Cara y Cruz

To broaden your cultural understanding of Spanish and Bolivia I present to you a look at our money.

  • English speakers say: Heads and Tails.
  • Spanish speakers say, respectively: Cara y Cruz.
  • Literal translation of these words: Face and Cross.
  • English speakers say: Let’s look at both sides of the issue.
  • Spanish speakers say, respectively: Veamos la cara y la cruz de la misma moneda.
  • Literal translation of these words: Let’s look at the face and the cross of the same coin.

In 2009 the nation where I live got a new name. We went from calling it: Republica de Bolivia (Republic of Bolivia) to Estado Plurinacional de Bolivia (Plurinational State of Bolivia). The name Bolivia comes from our great liberator Simón Bolivar.

From the trusty old source of Wikipedia you come to find out:

“…the original name given to the newly formed country was Republic of Bolívar. The name would not change to Bolivia until some days later when congressman Manuel Martín Cruz proposed: “If from Romulus comes Rome, then from Bolívar comes Bolivia” (Spanish: Si de Rómulo Roma, de Bolívar Bolivia). The name stuck and was approved by the Republic on 3 October 1825.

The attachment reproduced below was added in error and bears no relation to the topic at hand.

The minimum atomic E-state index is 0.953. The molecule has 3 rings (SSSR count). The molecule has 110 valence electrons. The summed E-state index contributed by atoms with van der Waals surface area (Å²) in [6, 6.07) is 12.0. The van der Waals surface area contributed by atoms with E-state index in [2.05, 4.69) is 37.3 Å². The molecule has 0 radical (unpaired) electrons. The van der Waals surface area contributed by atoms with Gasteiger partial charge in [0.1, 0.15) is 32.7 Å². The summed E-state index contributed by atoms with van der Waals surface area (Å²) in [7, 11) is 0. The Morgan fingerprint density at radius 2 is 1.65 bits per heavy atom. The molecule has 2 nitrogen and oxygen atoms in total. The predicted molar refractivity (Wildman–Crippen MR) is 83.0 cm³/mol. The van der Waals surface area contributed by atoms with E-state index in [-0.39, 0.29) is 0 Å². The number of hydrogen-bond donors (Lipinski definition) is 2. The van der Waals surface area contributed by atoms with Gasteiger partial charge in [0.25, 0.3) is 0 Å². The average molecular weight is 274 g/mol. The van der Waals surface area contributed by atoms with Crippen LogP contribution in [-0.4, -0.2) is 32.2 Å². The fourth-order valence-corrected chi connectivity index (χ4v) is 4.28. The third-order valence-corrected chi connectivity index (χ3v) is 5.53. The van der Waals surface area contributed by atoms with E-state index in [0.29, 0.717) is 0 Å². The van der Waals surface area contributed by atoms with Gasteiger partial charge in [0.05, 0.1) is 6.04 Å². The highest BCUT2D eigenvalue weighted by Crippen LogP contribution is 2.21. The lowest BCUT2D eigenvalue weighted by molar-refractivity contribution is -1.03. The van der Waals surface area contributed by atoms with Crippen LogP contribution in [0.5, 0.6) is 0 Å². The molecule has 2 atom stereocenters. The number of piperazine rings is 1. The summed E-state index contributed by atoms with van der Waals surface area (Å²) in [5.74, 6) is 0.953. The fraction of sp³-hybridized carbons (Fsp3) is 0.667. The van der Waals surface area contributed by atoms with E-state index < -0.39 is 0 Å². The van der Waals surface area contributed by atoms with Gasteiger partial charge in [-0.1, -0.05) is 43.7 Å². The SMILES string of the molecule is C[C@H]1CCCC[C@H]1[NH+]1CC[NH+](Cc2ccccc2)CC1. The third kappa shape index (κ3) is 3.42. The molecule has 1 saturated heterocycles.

In 2009, a new constitution changed the country’s name from the “Republic of Bolivia” to the “Plurinational State of Bolivia” in recognition of the multi-ethnic nature of the country and the enhanced position of Bolivia’s indigenous peoples under the new constitution.

An image of the ‘cruz’ side of a coin with the former name and the current name:

Has anything changed with the new name? Racist terms have been legally banned. Holidays from cultures represented in Bolivia’s borders have been nationalized. Public documentation now includes the new name and multilingual wording.

May the inclusive nature of the name change affect the attitudes of the people. May we strive to truly take the time to “ver la cara y la cruz de la misma moneda”.

 

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